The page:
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Gene targeting by ‘ends in’ homologous recombination. Ends in gene targeting differs from ‘ends out’ in that the single I‐SceI site in the construct lies within the region that is homologous to the endogenous locus. This results in the production of a linear DNA fragment that recombines with the endogenous gene with its ends in. This produces a tandem duplication of the gene, in which the two copies are separated by the marker gene from the targeting construct. The duplication is then resolved by crossing in a source of I‐CreI, which cuts between the marker gene and one of the tandem copies of the locus to produce a double‐stranded DNA break that is repaired by homologous recombination between the two tandem copies of the gene. If a mutation is introduced into the targeting construct, it will be present in one of the two tandem copies of the gene produced by the initial homologous recombination event. A proportion of the recombinants produced by resolving the duplication with I‐CreI will carry this mutation.

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A positive/negative selection scheme for ‘ends out’ gene targeting. This approach is identical to standard ‘ends out’ gene targeting, except that UAS‐Reaper is included in the targeting vector between the two I‐SceI sites, but outside the two homology regions. UAS‐Reaper is lost during homologous recombination into the correct site because it lies outside of the two homology regions that recombine with the endogenous locus. It is inserted into the genome during most non‐homologous integration events, however, and is present in the original targeting vector. When a source of the Gal4 transcriptional activator is crossed in to the progeny, it will bind to the UAS to activate the expression of Reaper, which causes rapid death, thereby eliminating flies with non‐homologous integrations.

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Gene targeting by ‘ends out’ homologous recombination. The targeting vector is inserted into the genome by standard transformation techniques. Heatshock‐inducible Flp‐recombinase and I‐SceI constructs are crossed into flies carrying this targeting construct. Upon heatshock treatment, Flp catalyzes recombination between the FRT sites to excise the intervening region as a circular plasmid, which is then linearized by I‐SceI cleavage at two sites. The homologous regions of this linear DNA fragment then recombine with the endogenous gene to disrupt it by insertion of the marker gene (mini‐white).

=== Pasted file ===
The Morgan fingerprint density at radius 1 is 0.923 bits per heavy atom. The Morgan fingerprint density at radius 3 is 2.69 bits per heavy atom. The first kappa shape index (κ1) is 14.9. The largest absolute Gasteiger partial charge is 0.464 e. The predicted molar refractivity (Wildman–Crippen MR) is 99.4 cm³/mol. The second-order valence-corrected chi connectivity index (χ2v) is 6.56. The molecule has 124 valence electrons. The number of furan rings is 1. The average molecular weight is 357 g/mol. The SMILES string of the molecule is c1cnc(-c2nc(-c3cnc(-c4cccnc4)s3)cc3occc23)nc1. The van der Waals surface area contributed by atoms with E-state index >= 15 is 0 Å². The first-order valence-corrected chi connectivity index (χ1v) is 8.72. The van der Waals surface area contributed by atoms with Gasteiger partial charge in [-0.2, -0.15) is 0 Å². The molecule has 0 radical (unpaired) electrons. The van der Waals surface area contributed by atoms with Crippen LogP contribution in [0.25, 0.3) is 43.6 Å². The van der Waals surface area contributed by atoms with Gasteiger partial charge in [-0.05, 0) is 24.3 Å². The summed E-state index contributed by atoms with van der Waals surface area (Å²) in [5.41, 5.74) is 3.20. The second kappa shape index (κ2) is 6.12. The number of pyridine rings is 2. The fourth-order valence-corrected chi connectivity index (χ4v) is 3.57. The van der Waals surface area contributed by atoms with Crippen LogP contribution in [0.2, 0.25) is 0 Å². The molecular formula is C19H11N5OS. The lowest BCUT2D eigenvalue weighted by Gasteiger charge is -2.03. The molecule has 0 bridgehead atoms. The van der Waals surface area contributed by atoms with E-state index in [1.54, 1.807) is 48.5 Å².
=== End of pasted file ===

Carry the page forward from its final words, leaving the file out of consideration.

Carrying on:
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Germ‐line transformation by recombination‐mediated cassette exchange (RMCE). DNA constructs can be very efficiently inserted into a defined site in the genome using phiC31 to catalyze RMCE. The targeting construct (red) is cloned between two attB sites with opposite orientations, and is injected into the pole plasm of flies expressing phiC31 recombinase that carry a genomic target site containing two inverted attP sites. The most common target sites are insertions of the MiMIC element, which carries yellow+ as a visible marker. PhiC31 then catalyzes recombination between the both sets of attB and attP sites to insert the targeting construct in either orientation in place of the eGFP and yellow+ in the MiMIC element. One important advantage of this approach is that one does not need to include a selectable marker in the targeting construct, as the loss of yellow+ can be used to identify the products of RMCE. RMCE can also be performed using pairs of incompatible lox and FRT sites.

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Methods for temporally and spatially controlled knockdown of protein function. (a) The deGradFP technique. The Gal4/UAS system is used to drive the expression of a single chain antibody (a nanobody) directed against GFP fused to the F‐box domain of Slimb. The nanobody binds to the GFP‐tagged protein, while the Slimb F‐box recruits the rest of the SCF ubiquitin ligase complex. This leads to the poly‐ubiquitinylation of the GFP‐tagged protein, which is targeted for degradation by the proteasome. (b) Chromophore Assisted Laser Inactivation (CALI, also called FALI for fluorophore‐assisted laser inactivation): Intense laser illumination of GFP chromophore leads to the production of reactive oxygen species that inactivate any proteins within 3–5 nm, which is mainly the protein to which the GFP is fused. (c) An example of CALI on a Myosin Regulatory Light Chain‐GFP fusion (from Monier et al.). A focused laser beam was used to inactivate MRLC‐GFP on one side of the contractile ring of a dividing cell. This blocks the activity of myosin on this side of the contractile ring and arrests the progression of the cleavage furrow locally. CALI on a control protein that localizes to the contractile ring, but is not required for cytokinesis, had no effect.

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The MARCM system for generating positively marked mutant clones. Mosaic analysis with a repressible cell marker (MARCM) is a technique for generating homozygous mutant clones that are positively marked by the presence of GFP. Homozygous mutant clones are generated using the Flp/FRT system (see Figure ), with a constitutively expressed Gal80 construct on the non‐mutant chromosome arm. In cells that have not undergone recombination, Gal80 represses Gal4 to prevent the expression of UAS‐GFP. After recombination and cell division, the homozygous mutant cells lack the Gal80 transgene so Gal4 can turn on GFP expression. Note that the Gal4 and UAS‐GFP transgenes do not need to be on the chromosome arm that carries the FRT site and the mutation of interest, but can be on one of the other choromosomes. Gal80 protein can perdure for some time after the mutant clones are generated, so the youngest clones may not yet be marked by GFP expression.